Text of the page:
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Rishi Sunak, Truss ‘neck and neck’ in Prime Minister race

Liz is proving the more persuasive salesman of the two: Paul Goodman
Rishi Sunak.
Rishi Sunak.
File photo

Amit Roy   |   London   |   Published 01.08.22, 12:34 AM

The battle between Rishi Sunak and Liz Truss to become Britain’s next Prime Minister is “neck and neck”, according to the head of a polling company.

Among local Tory party representatives and councillors who have decided which candidate to back, Truss is on 31 per cent, Rishi on 29 per cent, and, significantly, 32 per cent still undecided despite a campaign by the Daily Telegraph, the Daily Mail, the Daily Express and the Sun to back the foreign secretary.

Chris Hopkins, associate director at Savanta ComRes, said: “The fact that Sunak and Truss are neck and neck among councillors would lead me to question whether Truss is really as comfortably ahead as some would believe.”

Truss on Saturday attempted to play down suggestions that she was on course for a clear victory, stating that the race to become Prime Minister “is not finished”.

Giving the kind of anti-Sunak coverage in the Tory newspapers, the dice are certainly loaded against the former chancellor. Those

MPs who had nothing critical to say about Boris Johnson being a product of Eton have attacked Sunak for having gone to Winchester College (where “Tiger” Pataudi was once cricket captain and whose batting record stands to this day).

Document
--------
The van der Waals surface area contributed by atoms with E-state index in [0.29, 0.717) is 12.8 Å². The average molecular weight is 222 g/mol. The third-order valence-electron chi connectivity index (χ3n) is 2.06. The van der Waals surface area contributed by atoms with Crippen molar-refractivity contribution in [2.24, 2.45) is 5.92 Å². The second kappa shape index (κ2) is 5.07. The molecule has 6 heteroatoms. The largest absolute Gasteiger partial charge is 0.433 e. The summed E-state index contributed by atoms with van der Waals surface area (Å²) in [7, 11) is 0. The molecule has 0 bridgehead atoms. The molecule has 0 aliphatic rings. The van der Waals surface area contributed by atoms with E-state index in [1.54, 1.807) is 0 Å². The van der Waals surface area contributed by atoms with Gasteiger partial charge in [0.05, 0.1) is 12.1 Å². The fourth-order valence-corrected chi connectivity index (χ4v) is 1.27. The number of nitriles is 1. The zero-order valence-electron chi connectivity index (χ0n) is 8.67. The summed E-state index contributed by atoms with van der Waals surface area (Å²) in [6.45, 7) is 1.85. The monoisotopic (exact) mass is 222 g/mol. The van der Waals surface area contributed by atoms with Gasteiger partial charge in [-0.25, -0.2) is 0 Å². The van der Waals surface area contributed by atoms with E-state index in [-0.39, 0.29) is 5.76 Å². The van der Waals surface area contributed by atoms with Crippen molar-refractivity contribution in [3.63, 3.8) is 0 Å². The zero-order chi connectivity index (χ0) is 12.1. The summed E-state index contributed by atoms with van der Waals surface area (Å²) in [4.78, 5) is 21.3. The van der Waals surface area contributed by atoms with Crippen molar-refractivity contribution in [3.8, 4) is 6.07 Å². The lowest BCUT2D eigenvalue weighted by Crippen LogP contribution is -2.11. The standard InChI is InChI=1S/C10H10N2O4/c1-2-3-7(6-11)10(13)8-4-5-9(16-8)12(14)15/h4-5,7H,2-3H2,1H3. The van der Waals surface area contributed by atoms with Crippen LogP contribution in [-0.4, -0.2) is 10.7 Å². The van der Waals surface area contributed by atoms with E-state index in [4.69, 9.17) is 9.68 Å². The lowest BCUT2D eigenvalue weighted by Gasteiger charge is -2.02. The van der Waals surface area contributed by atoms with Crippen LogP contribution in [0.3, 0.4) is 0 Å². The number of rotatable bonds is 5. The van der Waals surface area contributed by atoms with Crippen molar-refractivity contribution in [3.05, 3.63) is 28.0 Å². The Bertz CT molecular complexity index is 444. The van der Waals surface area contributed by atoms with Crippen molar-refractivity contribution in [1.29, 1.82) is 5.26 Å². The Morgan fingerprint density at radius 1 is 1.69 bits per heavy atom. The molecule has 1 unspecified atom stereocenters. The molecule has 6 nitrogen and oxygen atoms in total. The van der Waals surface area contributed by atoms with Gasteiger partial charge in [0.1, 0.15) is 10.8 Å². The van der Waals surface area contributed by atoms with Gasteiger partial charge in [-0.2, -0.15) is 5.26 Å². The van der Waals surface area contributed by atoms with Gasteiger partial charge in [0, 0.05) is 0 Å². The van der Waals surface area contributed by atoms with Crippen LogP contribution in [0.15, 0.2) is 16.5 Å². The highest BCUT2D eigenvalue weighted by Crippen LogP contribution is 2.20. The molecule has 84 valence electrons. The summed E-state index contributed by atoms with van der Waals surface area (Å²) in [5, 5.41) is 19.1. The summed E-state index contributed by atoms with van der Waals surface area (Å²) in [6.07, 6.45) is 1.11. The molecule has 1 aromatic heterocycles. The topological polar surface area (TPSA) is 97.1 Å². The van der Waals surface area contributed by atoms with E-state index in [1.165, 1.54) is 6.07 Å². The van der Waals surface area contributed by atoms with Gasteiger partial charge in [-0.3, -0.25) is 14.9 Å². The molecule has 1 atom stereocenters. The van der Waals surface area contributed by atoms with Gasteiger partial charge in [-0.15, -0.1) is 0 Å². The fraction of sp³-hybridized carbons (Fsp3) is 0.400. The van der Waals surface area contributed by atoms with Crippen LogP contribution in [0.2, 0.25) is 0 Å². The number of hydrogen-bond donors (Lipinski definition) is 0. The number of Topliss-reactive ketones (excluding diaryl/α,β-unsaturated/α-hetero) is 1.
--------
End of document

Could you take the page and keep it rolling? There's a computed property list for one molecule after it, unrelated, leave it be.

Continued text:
All is fair in love and war but in this Tory election contest, the Tory press has been quite vicious and has tried to dig up as much dirt as possible on Sunak. There is nothing personal that’s been uncovered other than that his wife, Akshata Murty, is very rich and has been a non-domiciled resident. Also they once had US green cards.

A source in Sunak’s campaign team said: “The more people see Rishi, the more they like him, so our strategy is getting him in front of as many members as possible. We are undeniably the underdog, but last time I checked Brits quite like the plucky underdog coming through. Members don’t like being told what to think by the media, so Team Truss shouldn’t count their chickens just yet.”

There continue to be concerns over how the party will come back together after a bitter campaign.

Paul Goodman, editor of the website ConservativeHome, which tries to reflect grassroots opinion in the party, said: “Of the two, Sunak, with his neatly assembled five-point plan for migration, criminal justice, schools, security and the cost of living has come closest to telling members the truth.

“He’s also the candidate that most voters (in the country as a whole) seem to prefer, though the evidence is inconclusive, and certainly the one with the most support among Tory MPs. However, telling the truth is one thing and persuading people of it another. And to date, Truss is proving the more persuasive salesman of the two.”

The ballot papers start dropping on members’ doorsteps on Monday.

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